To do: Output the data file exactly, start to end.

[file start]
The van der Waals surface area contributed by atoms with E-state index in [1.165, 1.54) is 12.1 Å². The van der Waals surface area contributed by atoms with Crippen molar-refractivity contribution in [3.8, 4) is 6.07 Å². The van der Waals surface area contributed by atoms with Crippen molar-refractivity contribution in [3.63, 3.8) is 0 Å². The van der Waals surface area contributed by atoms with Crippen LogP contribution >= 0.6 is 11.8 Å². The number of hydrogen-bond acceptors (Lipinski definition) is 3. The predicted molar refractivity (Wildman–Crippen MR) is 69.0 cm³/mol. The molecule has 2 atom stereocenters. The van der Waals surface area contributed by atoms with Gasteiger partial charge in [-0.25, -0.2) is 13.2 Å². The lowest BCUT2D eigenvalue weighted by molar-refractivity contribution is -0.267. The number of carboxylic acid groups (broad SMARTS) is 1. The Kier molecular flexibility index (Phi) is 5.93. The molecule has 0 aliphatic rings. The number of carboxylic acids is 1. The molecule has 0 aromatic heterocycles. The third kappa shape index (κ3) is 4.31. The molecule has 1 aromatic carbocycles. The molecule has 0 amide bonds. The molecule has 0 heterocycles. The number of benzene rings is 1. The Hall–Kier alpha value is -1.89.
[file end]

The van der Waals surface area contributed by atoms with E-state index in [1.165, 1.54) is 12.1 Å². The van der Waals surface area contributed by atoms with Crippen molar-refractivity contribution in [3.8, 4) is 6.07 Å². The van der Waals surface area contributed by atoms with Crippen molar-refractivity contribution in [3.63, 3.8) is 0 Å². The van der Waals surface area contributed by atoms with Crippen LogP contribution >= 0.6 is 11.8 Å². The number of hydrogen-bond acceptors (Lipinski definition) is 3. The predicted molar refractivity (Wildman–Crippen MR) is 69.0 cm³/mol. The molecule has 2 atom stereocenters. The van der Waals surface area contributed by atoms with Gasteiger partial charge in [-0.25, -0.2) is 13.2 Å². The lowest BCUT2D eigenvalue weighted by molar-refractivity contribution is -0.267. The number of carboxylic acid groups (broad SMARTS) is 1. The Kier molecular flexibility index (Phi) is 5.93. The molecule has 0 aliphatic rings. The number of carboxylic acids is 1. The molecule has 0 aromatic heterocycles. The third kappa shape index (κ3) is 4.31. The molecule has 1 aromatic carbocycles. The molecule has 0 amide bonds. The molecule has 0 heterocycles. The number of benzene rings is 1. The Hall–Kier alpha value is -1.89.